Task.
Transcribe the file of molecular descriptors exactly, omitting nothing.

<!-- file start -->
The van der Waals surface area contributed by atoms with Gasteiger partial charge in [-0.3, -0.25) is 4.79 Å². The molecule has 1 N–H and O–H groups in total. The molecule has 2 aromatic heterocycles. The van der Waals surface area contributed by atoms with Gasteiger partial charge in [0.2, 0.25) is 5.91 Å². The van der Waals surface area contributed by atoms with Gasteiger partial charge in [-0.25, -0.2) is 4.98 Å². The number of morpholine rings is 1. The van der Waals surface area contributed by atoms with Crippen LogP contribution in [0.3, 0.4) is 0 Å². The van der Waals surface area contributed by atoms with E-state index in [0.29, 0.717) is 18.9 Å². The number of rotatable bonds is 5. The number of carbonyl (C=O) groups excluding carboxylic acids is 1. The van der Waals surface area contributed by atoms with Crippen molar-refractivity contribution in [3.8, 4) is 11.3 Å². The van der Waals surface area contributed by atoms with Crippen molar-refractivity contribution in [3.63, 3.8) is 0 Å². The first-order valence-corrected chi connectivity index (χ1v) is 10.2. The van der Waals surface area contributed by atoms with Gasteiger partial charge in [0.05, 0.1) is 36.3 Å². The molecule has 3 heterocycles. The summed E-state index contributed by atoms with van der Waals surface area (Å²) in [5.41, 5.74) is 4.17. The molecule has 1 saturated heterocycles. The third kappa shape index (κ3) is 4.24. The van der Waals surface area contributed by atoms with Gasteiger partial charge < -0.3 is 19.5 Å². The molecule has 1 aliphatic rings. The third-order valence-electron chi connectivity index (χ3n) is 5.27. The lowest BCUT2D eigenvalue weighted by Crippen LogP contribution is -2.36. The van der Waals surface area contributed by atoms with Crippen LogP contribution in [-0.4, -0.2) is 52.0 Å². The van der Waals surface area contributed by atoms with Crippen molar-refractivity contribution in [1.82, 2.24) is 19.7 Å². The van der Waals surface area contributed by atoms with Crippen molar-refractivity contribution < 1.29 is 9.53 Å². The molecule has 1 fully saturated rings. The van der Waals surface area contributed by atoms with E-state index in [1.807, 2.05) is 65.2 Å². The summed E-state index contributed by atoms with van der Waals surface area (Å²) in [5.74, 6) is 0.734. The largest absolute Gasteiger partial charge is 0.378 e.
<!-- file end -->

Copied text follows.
The van der Waals surface area contributed by atoms with Gasteiger partial charge in [-0.3, -0.25) is 4.79 Å². The molecule has 1 N–H and O–H groups in total. The molecule has 2 aromatic heterocycles. The van der Waals surface area contributed by atoms with Gasteiger partial charge in [0.2, 0.25) is 5.91 Å². The van der Waals surface area contributed by atoms with Gasteiger partial charge in [-0.25, -0.2) is 4.98 Å². The number of morpholine rings is 1. The van der Waals surface area contributed by atoms with Crippen LogP contribution in [0.3, 0.4) is 0 Å². The van der Waals surface area contributed by atoms with E-state index in [0.29, 0.717) is 18.9 Å². The number of rotatable bonds is 5. The number of carbonyl (C=O) groups excluding carboxylic acids is 1. The van der Waals surface area contributed by atoms with Crippen molar-refractivity contribution in [3.8, 4) is 11.3 Å². The van der Waals surface area contributed by atoms with Crippen molar-refractivity contribution in [3.63, 3.8) is 0 Å². The first-order valence-corrected chi connectivity index (χ1v) is 10.2. The van der Waals surface area contributed by atoms with Gasteiger partial charge in [0.05, 0.1) is 36.3 Å². The molecule has 3 heterocycles. The summed E-state index contributed by atoms with van der Waals surface area (Å²) in [5.41, 5.74) is 4.17. The molecule has 1 saturated heterocycles. The third kappa shape index (κ3) is 4.24. The van der Waals surface area contributed by atoms with Gasteiger partial charge < -0.3 is 19.5 Å². The molecule has 1 aliphatic rings. The third-order valence-electron chi connectivity index (χ3n) is 5.27. The lowest BCUT2D eigenvalue weighted by Crippen LogP contribution is -2.36. The van der Waals surface area contributed by atoms with Crippen LogP contribution in [-0.4, -0.2) is 52.0 Å². The van der Waals surface area contributed by atoms with Crippen molar-refractivity contribution in [1.82, 2.24) is 19.7 Å². The van der Waals surface area contributed by atoms with Crippen molar-refractivity contribution < 1.29 is 9.53 Å². The molecule has 1 fully saturated rings. The van der Waals surface area contributed by atoms with E-state index in [1.807, 2.05) is 65.2 Å². The summed E-state index contributed by atoms with van der Waals surface area (Å²) in [5.74, 6) is 0.734. The largest absolute Gasteiger partial charge is 0.378 e.